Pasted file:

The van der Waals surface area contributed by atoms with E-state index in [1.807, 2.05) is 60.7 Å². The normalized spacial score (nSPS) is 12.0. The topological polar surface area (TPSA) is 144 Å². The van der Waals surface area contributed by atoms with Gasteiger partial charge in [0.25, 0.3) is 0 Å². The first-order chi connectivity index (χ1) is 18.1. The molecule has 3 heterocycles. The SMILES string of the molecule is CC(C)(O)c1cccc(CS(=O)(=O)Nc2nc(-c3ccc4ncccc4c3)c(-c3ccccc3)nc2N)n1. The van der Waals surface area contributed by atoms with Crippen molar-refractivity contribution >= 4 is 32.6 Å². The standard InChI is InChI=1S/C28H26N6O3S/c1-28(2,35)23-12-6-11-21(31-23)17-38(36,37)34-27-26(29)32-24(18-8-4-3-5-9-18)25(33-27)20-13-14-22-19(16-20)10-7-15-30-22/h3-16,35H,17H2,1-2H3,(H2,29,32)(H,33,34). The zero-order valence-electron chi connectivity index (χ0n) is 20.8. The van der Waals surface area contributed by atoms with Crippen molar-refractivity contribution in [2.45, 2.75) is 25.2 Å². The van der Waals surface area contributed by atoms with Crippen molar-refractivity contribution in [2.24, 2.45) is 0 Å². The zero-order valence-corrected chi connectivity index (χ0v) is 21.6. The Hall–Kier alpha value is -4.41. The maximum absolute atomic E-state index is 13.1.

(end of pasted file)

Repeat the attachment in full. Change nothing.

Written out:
The van der Waals surface area contributed by atoms with E-state index in [1.807, 2.05) is 60.7 Å². The normalized spacial score (nSPS) is 12.0. The topological polar surface area (TPSA) is 144 Å². The van der Waals surface area contributed by atoms with Gasteiger partial charge in [0.25, 0.3) is 0 Å². The first-order chi connectivity index (χ1) is 18.1. The molecule has 3 heterocycles. The SMILES string of the molecule is CC(C)(O)c1cccc(CS(=O)(=O)Nc2nc(-c3ccc4ncccc4c3)c(-c3ccccc3)nc2N)n1. The van der Waals surface area contributed by atoms with Crippen molar-refractivity contribution >= 4 is 32.6 Å². The standard InChI is InChI=1S/C28H26N6O3S/c1-28(2,35)23-12-6-11-21(31-23)17-38(36,37)34-27-26(29)32-24(18-8-4-3-5-9-18)25(33-27)20-13-14-22-19(16-20)10-7-15-30-22/h3-16,35H,17H2,1-2H3,(H2,29,32)(H,33,34). The zero-order valence-electron chi connectivity index (χ0n) is 20.8. The van der Waals surface area contributed by atoms with Crippen molar-refractivity contribution in [2.45, 2.75) is 25.2 Å². The van der Waals surface area contributed by atoms with Crippen molar-refractivity contribution in [2.24, 2.45) is 0 Å². The zero-order valence-corrected chi connectivity index (χ0v) is 21.6. The Hall–Kier alpha value is -4.41. The maximum absolute atomic E-state index is 13.1.